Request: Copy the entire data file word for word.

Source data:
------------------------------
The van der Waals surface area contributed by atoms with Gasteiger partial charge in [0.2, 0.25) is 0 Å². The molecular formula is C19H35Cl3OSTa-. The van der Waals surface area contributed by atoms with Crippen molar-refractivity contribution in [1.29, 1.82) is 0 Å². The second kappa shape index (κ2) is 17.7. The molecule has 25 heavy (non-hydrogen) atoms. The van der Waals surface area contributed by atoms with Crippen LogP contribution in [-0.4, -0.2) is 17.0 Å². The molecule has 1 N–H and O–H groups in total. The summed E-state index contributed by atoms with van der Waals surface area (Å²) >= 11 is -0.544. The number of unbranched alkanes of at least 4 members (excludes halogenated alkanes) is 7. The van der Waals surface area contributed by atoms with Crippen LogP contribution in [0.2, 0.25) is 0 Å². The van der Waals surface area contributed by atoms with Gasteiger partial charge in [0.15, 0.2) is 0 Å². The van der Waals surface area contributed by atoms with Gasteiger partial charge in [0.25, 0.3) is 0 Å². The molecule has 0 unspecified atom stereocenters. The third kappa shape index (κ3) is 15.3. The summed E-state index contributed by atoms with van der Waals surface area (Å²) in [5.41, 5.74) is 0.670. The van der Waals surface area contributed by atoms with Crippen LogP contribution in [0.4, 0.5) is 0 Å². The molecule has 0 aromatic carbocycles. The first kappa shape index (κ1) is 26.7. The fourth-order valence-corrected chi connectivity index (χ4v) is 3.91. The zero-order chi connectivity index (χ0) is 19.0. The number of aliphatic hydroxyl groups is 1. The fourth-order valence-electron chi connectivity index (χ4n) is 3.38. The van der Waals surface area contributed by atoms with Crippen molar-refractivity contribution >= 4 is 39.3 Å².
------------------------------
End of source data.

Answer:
The van der Waals surface area contributed by atoms with Gasteiger partial charge in [0.2, 0.25) is 0 Å². The molecular formula is C19H35Cl3OSTa-. The van der Waals surface area contributed by atoms with Crippen molar-refractivity contribution in [1.29, 1.82) is 0 Å². The second kappa shape index (κ2) is 17.7. The molecule has 25 heavy (non-hydrogen) atoms. The van der Waals surface area contributed by atoms with Crippen LogP contribution in [-0.4, -0.2) is 17.0 Å². The molecule has 1 N–H and O–H groups in total. The summed E-state index contributed by atoms with van der Waals surface area (Å²) >= 11 is -0.544. The number of unbranched alkanes of at least 4 members (excludes halogenated alkanes) is 7. The van der Waals surface area contributed by atoms with Crippen LogP contribution in [0.2, 0.25) is 0 Å². The van der Waals surface area contributed by atoms with Gasteiger partial charge in [0.15, 0.2) is 0 Å². The van der Waals surface area contributed by atoms with Gasteiger partial charge in [0.25, 0.3) is 0 Å². The molecule has 0 unspecified atom stereocenters. The third kappa shape index (κ3) is 15.3. The summed E-state index contributed by atoms with van der Waals surface area (Å²) in [5.41, 5.74) is 0.670. The van der Waals surface area contributed by atoms with Crippen LogP contribution in [0.4, 0.5) is 0 Å². The molecule has 0 aromatic carbocycles. The first kappa shape index (κ1) is 26.7. The fourth-order valence-corrected chi connectivity index (χ4v) is 3.91. The zero-order chi connectivity index (χ0) is 19.0. The number of aliphatic hydroxyl groups is 1. The fourth-order valence-electron chi connectivity index (χ4n) is 3.38. The van der Waals surface area contributed by atoms with Crippen molar-refractivity contribution >= 4 is 39.3 Å².